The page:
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Pectoral girdles of Sapeornis and Piscivorenantiornis (1 Viewer)

albertonykus

Well-known member
Wang, S., Y. Ma, Q. Wu, M. Wang, D. Hu, C. Sullivan, and X. Xu (2022)
Digital restoration of the pectoral girdles of two Early Cretaceous birds, and implications for early flight evolution
eLife 11: e76086
doi: 10.7554/eLife.76086

The morphology of the pectoral girdle, the skeletal structure connecting the wing to the body, is a key determinant of flight capability, but in some respects is poorly known among stem birds. Here, the pectoral girdles of the Early Cretaceous birds Sapeornis and Piscivorenantiornis are reconstructed for the first time based on computed tomography and three-dimensional visualization, revealing key morphological details that are important for our understanding of early flight evolution. Sapeornis exhibits a double articulation system (widely present in non-enantiornithine pennaraptoran theropods including crown birds) which involves, alongside the main scapula-coracoid joint, a small subsidiary joint, though variation exists with respect to the shape and size of the main and subsidiary articular contacts in non-enantiornithine pennaraptorans. This double articulation system contrasts with Piscivorenantiornis in which a spatially restricted scapula-coracoid joint formed by a single set of opposing articular surfaces, a feature also present in other members of Enantiornithines, a major clade of stem birds known only from the Cretaceous. The unique single articulation system may reflect correspondingly unique flight behavior in enantiornithine birds, but this hypothesis requires further investigation from a functional perspective. Our renderings indicate that both Sapeornis and Piscivorenantiornis had a partially closed triosseal canal (a passage for muscle tendon that plays a key role in raising the wing), and our study suggests that this type of triosseal canal occurred in all known non-euornithine birds except Archaeopteryx, representing a transitional stage in flight apparatus evolution before the appearance of a fully closed bony triosseal canal as in modern birds. Our study reveals additional lineage-specific variations in pectoral girdle anatomy, as well as significant modification of the pectoral girdle along the line to crown birds. These modifications produced diverse pectoral girdle morphologies among Mesozoic birds, which allowed a commensurate range of capability levels and styles to emerge during the early evolution of flight.
 

Fred Ruhe

Well-known member
Netherlands
Figure 1. Pectoral girdle bones of Sapeornis chaoyangensis PMOL-AB00015.
(A-D), left scapula in lateral, dorsal, medial (costal), and ventral views. (E-H), left
coracoid in cranial, caudal, lateral, and proximal views; (I-L), furcula in cranial,
caudal, lateral, and distal views. Abbreviations: ac, acromial crest; acr, acromion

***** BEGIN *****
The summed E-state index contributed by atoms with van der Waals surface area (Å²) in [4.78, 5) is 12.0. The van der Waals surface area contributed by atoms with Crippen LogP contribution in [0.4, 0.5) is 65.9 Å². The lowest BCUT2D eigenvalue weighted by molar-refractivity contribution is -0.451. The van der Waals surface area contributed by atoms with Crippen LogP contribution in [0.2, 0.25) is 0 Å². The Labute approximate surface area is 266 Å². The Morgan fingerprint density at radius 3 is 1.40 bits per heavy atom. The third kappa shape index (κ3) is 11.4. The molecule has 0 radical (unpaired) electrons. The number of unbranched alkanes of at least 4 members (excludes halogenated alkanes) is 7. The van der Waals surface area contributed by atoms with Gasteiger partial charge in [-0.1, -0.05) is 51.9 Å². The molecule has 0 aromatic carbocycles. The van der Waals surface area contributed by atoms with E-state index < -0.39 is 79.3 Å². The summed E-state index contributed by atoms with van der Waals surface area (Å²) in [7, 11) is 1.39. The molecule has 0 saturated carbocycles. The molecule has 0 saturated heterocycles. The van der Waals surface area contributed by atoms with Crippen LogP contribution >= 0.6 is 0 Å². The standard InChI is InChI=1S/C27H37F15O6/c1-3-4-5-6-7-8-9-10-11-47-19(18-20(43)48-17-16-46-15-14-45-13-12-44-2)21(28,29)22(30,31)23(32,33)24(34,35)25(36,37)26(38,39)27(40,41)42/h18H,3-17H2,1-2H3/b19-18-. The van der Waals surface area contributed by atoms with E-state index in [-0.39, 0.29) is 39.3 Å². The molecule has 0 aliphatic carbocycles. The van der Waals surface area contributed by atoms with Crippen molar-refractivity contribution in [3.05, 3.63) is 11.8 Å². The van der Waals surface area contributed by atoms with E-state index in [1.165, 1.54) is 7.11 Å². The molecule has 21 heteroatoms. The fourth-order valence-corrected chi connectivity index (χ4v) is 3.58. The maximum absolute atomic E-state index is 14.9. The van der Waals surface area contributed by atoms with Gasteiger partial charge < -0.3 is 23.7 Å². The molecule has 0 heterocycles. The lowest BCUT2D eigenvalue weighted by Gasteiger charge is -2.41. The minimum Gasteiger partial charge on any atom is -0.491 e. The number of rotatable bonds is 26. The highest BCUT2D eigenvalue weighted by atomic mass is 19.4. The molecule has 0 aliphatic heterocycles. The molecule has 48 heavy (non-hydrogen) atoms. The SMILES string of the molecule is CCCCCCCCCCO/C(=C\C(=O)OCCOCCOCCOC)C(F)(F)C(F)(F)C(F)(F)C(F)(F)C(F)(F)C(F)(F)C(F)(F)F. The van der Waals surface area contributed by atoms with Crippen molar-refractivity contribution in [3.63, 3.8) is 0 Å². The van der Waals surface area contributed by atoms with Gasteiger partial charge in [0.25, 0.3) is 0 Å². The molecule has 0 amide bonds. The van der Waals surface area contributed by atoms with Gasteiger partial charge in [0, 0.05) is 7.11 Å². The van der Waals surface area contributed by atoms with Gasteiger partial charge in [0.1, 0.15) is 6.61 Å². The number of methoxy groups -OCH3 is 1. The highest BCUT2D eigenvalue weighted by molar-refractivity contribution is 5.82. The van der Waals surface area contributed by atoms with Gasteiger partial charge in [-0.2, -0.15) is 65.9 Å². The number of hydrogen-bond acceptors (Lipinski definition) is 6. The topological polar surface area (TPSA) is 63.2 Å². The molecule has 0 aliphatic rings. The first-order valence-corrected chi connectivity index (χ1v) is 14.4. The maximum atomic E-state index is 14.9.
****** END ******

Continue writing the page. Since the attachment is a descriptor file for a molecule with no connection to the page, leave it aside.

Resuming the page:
process; acra, articular surface for the acromion of the scapula; af, acromial flange;
ap, acrocoracoid process; fos, fossa; gf, glenoid fossa; gro, groove of scapula; hp, hypocleidium; mcoa, main coracoidal articular surface; msca, main scapular articular
surface; scoa, subsidiary coracoidal articular surface;scp, scapular part of coracoid;
snf, supracoracoidal nerve foramen; ssca, subsidiary scapular articular surface; stp, sternal part of coracoid; tsc, tubercle of the scapula. The black arrows in J and L indicate the concave surface for the tendon of m. supracoracoideus.

Figure 2. Pectoral girdle bones of Piscivorenantiornis inusitatus IVPP V 22582.
(A-D), left scapula in lateral, dorsal, medial (costal), and ventral views. (E-H), right coracoid in cranial, caudal, lateral, and proximal views; (I-L), furcula in cranial, caudal, lateral, and distal views. Abbreviations: acr, acromion process; acra, articular surface for the acromion of the scapula; ap, acrocoracoid process; coa, coracoidal articular surface; cg, caudal groove; gf, glenoid fossa; hp, hypocleidium; ia, impression for the Lig. acrocoracohumerale; sca, scapular articular surface; scp, scapular part of coracoid; sms, sulcus m. supracoracoideus; snf, supracoracoidal nerve foramen; stp, sternal part of coracoid.

Figure 3. Comparison of scapula and coracoid morphology across various paravian taxa. Each panel shows articulated left scapula and coracoid in cranial view (on left) and opposing articular surfaces of left scapula and coracoid (on right, with cranial direction toward top of figure for both scapula and coracoid). (A), Sinovenator changii (mirrored); (B), Sapeornis chaoyangensis; (C), Piscivorenantiornis inusitatus; (D), Tyto alba; (E), Egretta garzetta; (F), Pavo muticus. Abbreviations: acr, acromion process; ap, acrocoracoid process; coa, coracoidal articular surface; ct, coracoid tubercle; gf, glenoid fossa; mcoa, main coracoidal articular surface; msca, main scapular articular surface; pp, procoracoid process; sca, scapular articular
surface; scoa, subsidiary coracoidal articular surface; scp, scapular part of coracoid; snf, supracoracoidal nerve foramen; ssca, subsidiary scapular articular surface.

Figure 4. Simplified phylogeny with hypothetical steps of pectoral girdle evolution. The pectoral girdles of Sapeornis chaoyangensis, Piscivorenantiornis inusitatus, and Pavo muticus (from top to bottom) are shown in cranial, dorsal, and left lateral views. Abbreviations: tc, triosseal canal. The grey line in the dorsal view of the Sapeornis reconstruction represents the coracoclavicular ligament that connects the coracoid and furcula. Phylogenetic framework following Wang et al., (2018).

Fred
 

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